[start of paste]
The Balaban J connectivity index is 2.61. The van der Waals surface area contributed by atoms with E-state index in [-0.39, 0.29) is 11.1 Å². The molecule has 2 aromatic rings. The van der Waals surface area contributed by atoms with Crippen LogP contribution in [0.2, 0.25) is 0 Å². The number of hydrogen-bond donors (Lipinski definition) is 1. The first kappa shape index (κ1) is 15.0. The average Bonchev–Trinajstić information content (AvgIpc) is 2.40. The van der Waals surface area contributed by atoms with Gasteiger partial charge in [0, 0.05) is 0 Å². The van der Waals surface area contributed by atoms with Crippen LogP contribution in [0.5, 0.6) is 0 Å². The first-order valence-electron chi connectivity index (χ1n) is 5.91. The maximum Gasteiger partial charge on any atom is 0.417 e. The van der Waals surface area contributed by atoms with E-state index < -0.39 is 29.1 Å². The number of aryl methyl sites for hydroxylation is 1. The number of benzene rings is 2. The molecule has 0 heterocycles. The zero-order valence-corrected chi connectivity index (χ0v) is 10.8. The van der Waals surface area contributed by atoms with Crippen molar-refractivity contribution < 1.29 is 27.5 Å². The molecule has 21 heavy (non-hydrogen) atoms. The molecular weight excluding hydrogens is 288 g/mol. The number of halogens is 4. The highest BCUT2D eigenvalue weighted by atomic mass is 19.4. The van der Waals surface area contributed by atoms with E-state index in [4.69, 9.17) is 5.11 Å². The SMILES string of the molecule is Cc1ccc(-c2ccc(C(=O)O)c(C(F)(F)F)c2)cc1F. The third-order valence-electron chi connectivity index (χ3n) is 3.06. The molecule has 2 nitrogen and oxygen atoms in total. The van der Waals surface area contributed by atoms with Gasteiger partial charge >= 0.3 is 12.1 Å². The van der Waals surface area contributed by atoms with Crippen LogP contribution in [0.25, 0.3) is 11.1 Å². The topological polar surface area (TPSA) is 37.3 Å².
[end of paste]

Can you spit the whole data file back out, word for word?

The Balaban J connectivity index is 2.61. The van der Waals surface area contributed by atoms with E-state index in [-0.39, 0.29) is 11.1 Å². The molecule has 2 aromatic rings. The van der Waals surface area contributed by atoms with Crippen LogP contribution in [0.2, 0.25) is 0 Å². The number of hydrogen-bond donors (Lipinski definition) is 1. The first kappa shape index (κ1) is 15.0. The average Bonchev–Trinajstić information content (AvgIpc) is 2.40. The van der Waals surface area contributed by atoms with Gasteiger partial charge in [0, 0.05) is 0 Å². The van der Waals surface area contributed by atoms with Crippen LogP contribution in [0.5, 0.6) is 0 Å². The first-order valence-electron chi connectivity index (χ1n) is 5.91. The maximum Gasteiger partial charge on any atom is 0.417 e. The van der Waals surface area contributed by atoms with E-state index < -0.39 is 29.1 Å². The number of aryl methyl sites for hydroxylation is 1. The number of benzene rings is 2. The molecule has 0 heterocycles. The zero-order valence-corrected chi connectivity index (χ0v) is 10.8. The van der Waals surface area contributed by atoms with Crippen molar-refractivity contribution < 1.29 is 27.5 Å². The molecule has 21 heavy (non-hydrogen) atoms. The molecular weight excluding hydrogens is 288 g/mol. The number of halogens is 4. The highest BCUT2D eigenvalue weighted by atomic mass is 19.4. The van der Waals surface area contributed by atoms with E-state index in [4.69, 9.17) is 5.11 Å². The SMILES string of the molecule is Cc1ccc(-c2ccc(C(=O)O)c(C(F)(F)F)c2)cc1F. The third-order valence-electron chi connectivity index (χ3n) is 3.06. The molecule has 2 nitrogen and oxygen atoms in total. The van der Waals surface area contributed by atoms with Gasteiger partial charge >= 0.3 is 12.1 Å². The van der Waals surface area contributed by atoms with Crippen LogP contribution in [0.25, 0.3) is 11.1 Å². The topological polar surface area (TPSA) is 37.3 Å².